Alabama Veer Option Tech Manual 1981

Alabama’s Multiple Fronts vs. The Veer Option

Alabama is a multiple-front, read-technique defensive team. Our scheme reflects an important element in our philosophy-keep the opponent confused. It is our feeling that giving the offense a variety of looks will confuse blocking assignments and void the advantage gained by the use of automatics. Our multiple fronts allow us to either match our strength with that of the opposition or to attack a weak spot.

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We can make necessary adjustments during a game more easily and without drastically altering the defensive plan. Just as an offense employs shifts and motion, our ability to move unpredictably from one front to another affords us the element of surprise. In this article I will discuss how we defend against the veer option from our three base fronts.

In defensing the veer option we take the following steps:

  1. cover each option strong and weak
    1. (a) dive (b) QB (c) pitch
  2. assign specific pursuit responsibilities
    1. (a) trail (b) cutback
  3. (3) establish sound pass defense
    1. (a) coverage (b) rush (c) containment

We feel it is important that players at each position understand their role in the overall scheme. We stress these points:

  1. The front five, ends (outside LB’s), tackles and NG must first read and whip the blocker, keeping him off our LB’s.
  2. Be disciplined. Take care of your option responsibility before hard pursuit to the ball.
  3. LB’s must be the headhunters . They must read and quickly react to flow, taking the proper angle to the football.
  4. Secondary personnel always play pass defense first but must give quick run support on recognition, especially if assigned an option responsibility.

The 52 front with inverted co leverage is our primary defense. Our ends play a 6 technique. They do not flip -flop and therefore must learn the assignments and techniques for both sides . When forcing the QB they employ a shuffle technique. It is important that they do not attack the QB unless he turns upfield. By forcing the QB to pitch without eliminating himself, the end, flow side LB, and secondary support man should all collapse the runner’s alley limiting him to a 3-yard or less gain.

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The tackles in the 52 play 4 techniques and do not flip flop. Our NG plays head up and is the hub of the defense. Our LB’s flip-flop, with Sam going strong side and Will to the weak side which we feel allows our personnel to best utilize their abilities. They both play head up-the guards 4 yards deep. A free flowing LB to the attack side is a feature of the 52. The inverted coverage gives us good three-deep coverage and outside run support to the flow side.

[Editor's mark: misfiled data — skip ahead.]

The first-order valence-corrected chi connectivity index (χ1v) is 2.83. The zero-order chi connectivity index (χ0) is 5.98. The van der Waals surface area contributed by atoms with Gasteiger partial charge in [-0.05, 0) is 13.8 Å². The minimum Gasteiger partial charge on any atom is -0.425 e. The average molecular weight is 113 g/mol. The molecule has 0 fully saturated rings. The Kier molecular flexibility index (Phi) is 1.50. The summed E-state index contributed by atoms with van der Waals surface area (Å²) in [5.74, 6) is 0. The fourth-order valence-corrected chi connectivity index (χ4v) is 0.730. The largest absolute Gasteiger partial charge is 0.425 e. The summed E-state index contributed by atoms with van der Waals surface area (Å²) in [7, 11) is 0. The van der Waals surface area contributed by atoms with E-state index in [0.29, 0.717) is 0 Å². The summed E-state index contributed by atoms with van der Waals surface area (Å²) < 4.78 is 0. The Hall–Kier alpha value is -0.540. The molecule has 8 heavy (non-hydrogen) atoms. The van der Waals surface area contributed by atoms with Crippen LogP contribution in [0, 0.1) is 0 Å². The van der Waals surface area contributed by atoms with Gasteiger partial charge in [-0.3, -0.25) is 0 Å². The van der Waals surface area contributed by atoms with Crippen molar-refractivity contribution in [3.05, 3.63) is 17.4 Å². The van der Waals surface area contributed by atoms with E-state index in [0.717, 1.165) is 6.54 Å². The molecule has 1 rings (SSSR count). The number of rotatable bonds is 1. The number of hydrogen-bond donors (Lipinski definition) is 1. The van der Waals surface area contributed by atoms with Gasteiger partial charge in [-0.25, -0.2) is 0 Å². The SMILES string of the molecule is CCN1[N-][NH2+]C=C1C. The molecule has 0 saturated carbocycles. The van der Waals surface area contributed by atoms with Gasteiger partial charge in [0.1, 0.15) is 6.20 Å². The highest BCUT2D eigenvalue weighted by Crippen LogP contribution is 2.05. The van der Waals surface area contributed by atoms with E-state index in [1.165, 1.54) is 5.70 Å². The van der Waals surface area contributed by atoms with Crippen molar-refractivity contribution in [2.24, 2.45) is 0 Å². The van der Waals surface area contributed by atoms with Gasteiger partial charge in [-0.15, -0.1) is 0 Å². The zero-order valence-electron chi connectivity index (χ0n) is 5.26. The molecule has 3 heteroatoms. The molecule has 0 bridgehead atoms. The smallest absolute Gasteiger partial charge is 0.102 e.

The second of our base fronts is the 52 Overshift. Our strong end plays a 9 technique while the weak end plays a stand-up 5 technique. The strong tackle plays a 5 technique while the weak tackle plays a 3 technique. Moving strong side, the NG will play a 1 technique. From the 52 alignment Sam moves to the in- side eye of the strong tackle. Will shades the inside eye of the weak guard. Our coverage is a man-zone combination featuring a predetermined rotation away from the formation.


The third of our base fronts is our 43 defense. This alignment gives us strength to the formation and puts our LB’s in better position to play pass defense. Our strong end plays a 9 technique while the weak end will play a 4 stack. Both tackles play 4 techniques and our NG play a . shade weak side over the center. Sam moves to a position straddling the TE’s inside foot. Will moves to the formation straddling the center’s foot. Our secondary plays a two-deep coverage.

The philosophy and defenses have presented have been successful because we have been fortunate enough to work with young men who believed in themselves as individuals and as a team and were willing to put into action the concepts we taught. Their alertness and positive attitude toward hard work enabled us to effectively do the continuous repetition of individual techniques and assignments necessary to make our plan work. I again wish to thank the Summer Manual Committee for the opportunity to share our ideas with you.

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Sylvester Croom most recently was the running backs coach for the Tennessee Titans of the National Football League. He also served as the head coach of Mississippi State University from 2004 to 2008, the first African-American to do so in Southeastern Conference history. Croom was named the SEC Coach of the Year in 2007. Croom retired from coaching in 2016.

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